The Coalition announced plans to develop a national autism strategy if re-elected. In a joint statement on Saturday, Anne Ruston, minister for families and social services, and Hollies Hughes, senator NSW and chair of the Select committee on Autism, have pledged $1 million to develop a strategy within the next year.
Regardless of who wins the federal election, Australia is now set to develop a national autism strategy. Advocacy groups and autistic individuals have welcomed the announcement. The planned National Autism strategy is set to assist many Australians.
“One in every 30 school-aged Australian children are diagnosed on the autism spectrum, with many experiencing loneliness, isolation, exclusion and discrimination” Ruston said.
“This comes at an enormous personal, social and economic cost to these Australians and their families.”
The weekend announcement by the Minister Anne Ruston and Senator Hollie Hughes included six focus areas on what the national strategy would address.
- A roadmap to better integrate mainstream services for people with autism;
- A public education campaign about the diversity of the ASD spectrum;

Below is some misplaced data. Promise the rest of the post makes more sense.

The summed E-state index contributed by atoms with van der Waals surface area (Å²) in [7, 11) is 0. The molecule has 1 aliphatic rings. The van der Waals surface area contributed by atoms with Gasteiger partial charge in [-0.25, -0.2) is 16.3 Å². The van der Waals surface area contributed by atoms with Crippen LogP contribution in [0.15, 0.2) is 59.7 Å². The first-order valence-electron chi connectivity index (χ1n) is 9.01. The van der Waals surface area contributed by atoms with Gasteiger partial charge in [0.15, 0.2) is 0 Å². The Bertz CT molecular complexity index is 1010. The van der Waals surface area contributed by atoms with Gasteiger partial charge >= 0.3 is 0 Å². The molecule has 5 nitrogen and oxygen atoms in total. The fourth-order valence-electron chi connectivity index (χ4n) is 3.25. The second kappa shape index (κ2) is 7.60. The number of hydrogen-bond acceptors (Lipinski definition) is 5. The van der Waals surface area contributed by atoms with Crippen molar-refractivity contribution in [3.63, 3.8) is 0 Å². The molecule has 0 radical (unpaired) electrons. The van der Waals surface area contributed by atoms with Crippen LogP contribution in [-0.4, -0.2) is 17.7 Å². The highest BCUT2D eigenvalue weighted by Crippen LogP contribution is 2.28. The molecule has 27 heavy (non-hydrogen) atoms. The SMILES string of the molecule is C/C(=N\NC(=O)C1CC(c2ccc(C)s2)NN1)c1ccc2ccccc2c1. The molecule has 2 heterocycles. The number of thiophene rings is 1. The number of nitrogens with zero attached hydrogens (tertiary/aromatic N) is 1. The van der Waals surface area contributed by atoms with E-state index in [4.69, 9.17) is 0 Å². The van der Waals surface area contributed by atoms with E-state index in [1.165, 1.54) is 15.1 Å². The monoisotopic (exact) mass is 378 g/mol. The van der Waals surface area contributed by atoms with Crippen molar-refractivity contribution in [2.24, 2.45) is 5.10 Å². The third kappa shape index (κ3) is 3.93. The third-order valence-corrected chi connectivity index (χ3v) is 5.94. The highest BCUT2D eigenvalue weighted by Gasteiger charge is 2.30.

- Action items for quality, evidence-based information about autism; measures to monitor and report on the social inclusion of autistic people;
- A suitable workforce to deliver services; and
- Identification of ways to prioritise the employment of autistic people that are compatible with the Disability Employment Strategy.
Along with the $1 million for the National autism strategy, a further $1.3 million was promised. With the money going towards the Autism Cooperative research centre.
Senator Hollie Hughes
Saturday’s announcement confirms the commitment of both major parties
The announcement comes after Labor also committed to the Strategy. Shadow Minister for the NDIS, Bill Shorten, emphasised that the proposed National Autism Strategy will be a whole-of-life strategy for all Autistic people, not just those eligible for the NDIS. The Strategy would be informed by the findings of the Disability Royal Commission and the Senate Select Committee Inquiry into Autism.